He went back to his chair by the window. While the servant girl cleared away he pretended to read...then his dreams! It seemed years since he had had the time to himself to dream like that--he never had a breathing space. Saddled with work all day, and couldn't shake it off in the evening like other men. Besides, Anna was interested--they talked of practically nothing else together. Excellent mother she'd make for a boy; she had a grip of things.
Church bells started ringing through the windy air, now sounding as though from very far away, then again as though all the churches in the town had been suddenly transplanted into their street. They stirred something in him, those bells, something vague and tender. Just about that time Anna would call him from the hall. "Andreas, come and have your coat brushed. I'm ready." Then off they would go, she hanging on his arm, and looking up at him. She certainly was a little thing. He remembered once saying when they were engaged, "Just as high as my heart," and she had jumped on to a stool and pulled his head down, laughing. A kid in those days, younger than her children in nature, brighter, more "go" and "spirit" in her. The way she'd run down the road to meet him after business! And the way she laughed when they were looking for a house. By Jove! that laugh of hers! At the memory he grinned, then grew suddenly grave. Marriage certainly changed a woman far more than it did a man. Talk about sobering down. She had lost all her go in two months! Well, once this boy business was over she'd get stronger. He began to plan a little trip for them. He'd take her away and they'd loaf about together somewhere. After all, dash it, they were young still. She'd got into a groove; he'd have to force her out of it, that's all.
He got up and went into the drawing-room, carefully shut the door and took Anna's photograph from the top of the piano. She wore a white dress with a big bow of some soft stuff under the chin, and stood, a little stiffly, holding a sheaf of artificial poppies and corn in her hands. Delicate she looked even then; her masses of hair gave her that look. She seemed to droop under the heavy braids of it, and yet she was smiling. Andreas caught his breath sharply. She was his wife--that girl. Posh! it had only been taken four years ago. He held it close to him, bent forward and kissed it. Then rubbed the glass with the back of his hand. At that moment, fainter than he had heard in the passage, more terrifying, Andreas heard again that wailing cry. The wind caught it up in mocking echo, blew it over the house-tops, down the street, far away from him. He flung out his arms, "I'm so damnably helpless," he said, and then, to the picture, "Perhaps it's not as bad as it sounds; perhaps it is just my sensitiveness." In the half light of the drawing-room the smile seemed to deepen in Anna's portrait, and to become secret, even cruel. "No," he reflected, "that smile is not at all her happiest expression--it was a mistake to let her have it taken smiling like that. She doesn't look like my wife--like the mother of my son." Yes, that was it, she did not look like the mother of a son who was going to be a partner in the firm. The picture got on his nerves; he held it in different lights, looked at it from a distance, sideways, spent, it seemed to Andreas afterwards, a whole lifetime trying to fit it in. The more he played with it the deeper grew his dislike of it. Thrice he carried it over to the fireplace and decided to chuck it behind the Japanese umbrella in the grate; then he thought it absurd to waste an expensive frame. There was no good in beating about the bush. Anna looked like a stranger--abnormal, a freak--it might be a picture taken just before or after death.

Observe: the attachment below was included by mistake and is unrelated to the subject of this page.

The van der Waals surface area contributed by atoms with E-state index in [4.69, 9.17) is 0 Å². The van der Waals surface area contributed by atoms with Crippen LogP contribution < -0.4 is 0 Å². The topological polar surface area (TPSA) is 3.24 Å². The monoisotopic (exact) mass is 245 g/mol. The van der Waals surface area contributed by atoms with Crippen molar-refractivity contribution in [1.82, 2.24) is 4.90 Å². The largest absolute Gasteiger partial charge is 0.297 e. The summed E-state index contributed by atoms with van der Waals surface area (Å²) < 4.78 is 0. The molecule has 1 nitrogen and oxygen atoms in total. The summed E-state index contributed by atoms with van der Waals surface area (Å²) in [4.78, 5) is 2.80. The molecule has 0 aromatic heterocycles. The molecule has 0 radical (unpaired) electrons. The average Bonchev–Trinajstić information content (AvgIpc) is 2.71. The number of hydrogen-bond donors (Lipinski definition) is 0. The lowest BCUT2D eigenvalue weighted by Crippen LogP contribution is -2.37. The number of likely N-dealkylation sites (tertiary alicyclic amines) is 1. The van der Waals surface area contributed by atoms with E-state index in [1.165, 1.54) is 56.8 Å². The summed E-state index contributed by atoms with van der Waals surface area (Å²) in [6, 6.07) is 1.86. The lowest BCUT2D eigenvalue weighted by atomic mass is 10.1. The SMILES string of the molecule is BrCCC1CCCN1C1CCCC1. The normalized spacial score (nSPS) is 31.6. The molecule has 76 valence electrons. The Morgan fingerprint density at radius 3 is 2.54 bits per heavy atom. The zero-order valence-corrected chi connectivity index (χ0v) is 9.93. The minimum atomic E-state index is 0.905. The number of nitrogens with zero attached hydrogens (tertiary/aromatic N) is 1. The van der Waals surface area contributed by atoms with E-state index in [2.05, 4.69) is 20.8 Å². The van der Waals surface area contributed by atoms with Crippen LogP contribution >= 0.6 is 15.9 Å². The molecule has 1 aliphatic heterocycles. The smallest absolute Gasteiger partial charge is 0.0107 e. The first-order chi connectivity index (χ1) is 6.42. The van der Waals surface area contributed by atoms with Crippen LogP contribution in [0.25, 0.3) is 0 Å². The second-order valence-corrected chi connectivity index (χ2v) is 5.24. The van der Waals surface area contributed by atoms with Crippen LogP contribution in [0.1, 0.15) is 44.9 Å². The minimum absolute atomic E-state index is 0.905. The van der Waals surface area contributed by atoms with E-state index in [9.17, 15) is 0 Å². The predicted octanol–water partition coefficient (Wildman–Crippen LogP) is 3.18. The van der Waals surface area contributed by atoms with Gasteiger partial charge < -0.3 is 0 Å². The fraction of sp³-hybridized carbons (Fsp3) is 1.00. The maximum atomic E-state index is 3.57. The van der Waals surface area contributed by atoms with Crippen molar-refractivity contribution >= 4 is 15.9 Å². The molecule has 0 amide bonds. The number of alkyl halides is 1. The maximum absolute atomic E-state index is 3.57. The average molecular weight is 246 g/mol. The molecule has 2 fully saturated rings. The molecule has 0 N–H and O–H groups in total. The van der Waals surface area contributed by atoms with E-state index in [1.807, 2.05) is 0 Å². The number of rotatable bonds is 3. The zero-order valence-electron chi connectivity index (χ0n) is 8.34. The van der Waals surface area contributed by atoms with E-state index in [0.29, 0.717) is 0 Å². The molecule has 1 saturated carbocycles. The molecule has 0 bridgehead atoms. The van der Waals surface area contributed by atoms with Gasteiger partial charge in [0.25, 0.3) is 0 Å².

Suddenly he realised that the wind had dropped, that the whole house was still, terribly still. Cold and pale, with a disgusting feeling that spiders were creeping up his spine and across his face, he stood in the centre of the drawing-room, hearing Doctor Erb's footsteps descending the stairs.
He saw Doctor Erb come into the room; the room seemed to change into a great glass bowl that spun round, and Doctor Erb seemed to swim through this glass bowl towards him, like a goldfish in a pearl-coloured waistcoat.
"My beloved wife has passed away!" He wanted to shout it out before the doctor spoke.
"Well, she's hooked a boy this time!" said Doctor Erb. Andreas staggered forward.
"Look out. Keep on your pins," said Doctor Erb, catching Dinzer's arm, and murmuring, as he felt it, "Flabby as butter."